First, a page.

Sexuality / Sex Therapy

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Sexuality refers to a person’s preferences and habits regarding sexual activity and desire, and there are as many individual expressions of sexuality as there are individual preferences for dress or music. Sex therapy is offered to address questions or concerns surrounding a person’s sexuality, and sex therapists are trained in helping people to restore or enhance their enjoyment of sex.

Common Sexual Problems

Sexual problems are not uncommon. Estimates of prevalence for adults in the United States range between 30% and 45%, depending on gender and age. Some of the most common concerns include:

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Often, sexual issues are a result of negative feelings or traumatic experiences that prevent a person from being able to fully participate during sexual intimacy. Sex therapist Jill Denton explains, "Each of us possesses a unique model of sexuality, formed at least in part by incoming family messages, childhood abuse or neglect, culture, the media, and, of course, religious influences," and sometimes these messages can prevent or disrupt the development of healthy intimacy.

Sexual problems can also surface as a product of another mental health issue, such as depression or anxiety, or they may be derived from physical conditions, such as bowel or urinary problems, chemical imbalances resulting from certain medications, or, for women, changing hormonal levels resulting from menopause or childbirth.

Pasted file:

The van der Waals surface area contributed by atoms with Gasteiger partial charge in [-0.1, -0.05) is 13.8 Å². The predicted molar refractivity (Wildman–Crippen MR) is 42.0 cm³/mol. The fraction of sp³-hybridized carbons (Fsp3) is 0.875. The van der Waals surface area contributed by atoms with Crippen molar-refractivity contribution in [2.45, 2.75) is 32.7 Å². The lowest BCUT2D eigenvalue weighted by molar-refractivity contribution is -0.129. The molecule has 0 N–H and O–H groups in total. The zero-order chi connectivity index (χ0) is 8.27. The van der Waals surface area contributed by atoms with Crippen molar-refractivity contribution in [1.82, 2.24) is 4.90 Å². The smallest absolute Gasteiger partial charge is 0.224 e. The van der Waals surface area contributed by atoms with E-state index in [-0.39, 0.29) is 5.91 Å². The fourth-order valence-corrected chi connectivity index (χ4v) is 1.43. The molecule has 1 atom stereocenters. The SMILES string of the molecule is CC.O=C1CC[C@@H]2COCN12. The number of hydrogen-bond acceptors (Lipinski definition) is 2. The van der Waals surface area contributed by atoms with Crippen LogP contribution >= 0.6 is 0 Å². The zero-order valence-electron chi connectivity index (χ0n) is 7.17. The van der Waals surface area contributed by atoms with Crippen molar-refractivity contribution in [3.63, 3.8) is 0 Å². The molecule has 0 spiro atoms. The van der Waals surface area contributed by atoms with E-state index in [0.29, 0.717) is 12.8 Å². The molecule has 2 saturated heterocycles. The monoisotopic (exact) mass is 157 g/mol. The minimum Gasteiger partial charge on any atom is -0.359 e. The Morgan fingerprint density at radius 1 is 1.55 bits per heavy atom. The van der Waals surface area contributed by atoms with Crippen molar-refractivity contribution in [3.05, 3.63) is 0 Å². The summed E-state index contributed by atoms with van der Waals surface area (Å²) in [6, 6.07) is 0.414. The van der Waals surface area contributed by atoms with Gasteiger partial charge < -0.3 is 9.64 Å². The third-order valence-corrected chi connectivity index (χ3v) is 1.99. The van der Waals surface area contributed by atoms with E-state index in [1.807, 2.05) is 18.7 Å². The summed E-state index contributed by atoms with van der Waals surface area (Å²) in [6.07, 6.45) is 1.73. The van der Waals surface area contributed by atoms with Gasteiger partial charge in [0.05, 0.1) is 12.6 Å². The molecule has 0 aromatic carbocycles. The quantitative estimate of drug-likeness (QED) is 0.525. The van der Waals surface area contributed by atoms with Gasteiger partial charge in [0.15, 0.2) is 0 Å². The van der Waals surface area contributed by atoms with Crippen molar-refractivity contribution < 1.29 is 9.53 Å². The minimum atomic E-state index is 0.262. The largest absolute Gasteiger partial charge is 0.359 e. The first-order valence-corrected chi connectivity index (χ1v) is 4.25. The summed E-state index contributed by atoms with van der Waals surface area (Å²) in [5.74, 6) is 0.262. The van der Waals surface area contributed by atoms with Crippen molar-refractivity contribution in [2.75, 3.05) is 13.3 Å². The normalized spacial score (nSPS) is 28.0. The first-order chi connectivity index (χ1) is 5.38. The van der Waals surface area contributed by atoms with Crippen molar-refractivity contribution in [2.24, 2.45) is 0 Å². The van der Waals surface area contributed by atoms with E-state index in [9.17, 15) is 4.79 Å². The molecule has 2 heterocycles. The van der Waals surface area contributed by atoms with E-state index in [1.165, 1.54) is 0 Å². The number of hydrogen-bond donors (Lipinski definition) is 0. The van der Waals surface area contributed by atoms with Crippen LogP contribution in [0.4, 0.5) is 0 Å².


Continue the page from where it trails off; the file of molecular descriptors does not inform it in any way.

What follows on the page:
Sexual Disorders as Listed in the Diagnostic and Statistical Manual

The Diagnostic and Statistical Manual of Mental Disorders, 5th Edition (DSM-5) lists three diagnosable sexual disorders for females and four for males:

  • Female sexual disorders:
    • Sexual interest/arousal disorder
    • Orgasmic disorder
    • Genitopelvic pain/penetration disorder
  • Male sexual disorders
    • Hypoactive sexual desire disorder
    • Delayed ejaculation
    • Erectile disorder
    • Premature ejaculation

The DSM lists a number of paraphilias—sexual preferences for unusual and sometimes socially unacceptable behaviors, such as voyeurism or pedophilia—as being potentially problematic when specific criteria are met. A paraphilia might qualify as a paraphilic disorder when recurring personal psychological distress is associated with the behavior, or the distress, injury, or death of another non-consenting person or group results from the behavior. Paraphilias that are acted out between consenting adults are not indicative of mental disorders. Paraphilias listed in the DSM-5 include: fetishism, frotteurism, pedophilia, sexual masochism, sexual sadism, transvestic disorder, exhibitionism, and voyeurism. Fantasies associated with these behaviors are not necessarily cause for concern, unless the person experiencing the fantasy finds them distressing. In fact, most of these behaviors can be explored in a healthy, safe way between willing partners; they are considered problematic only when someone is harmed psychologically or physically by the act.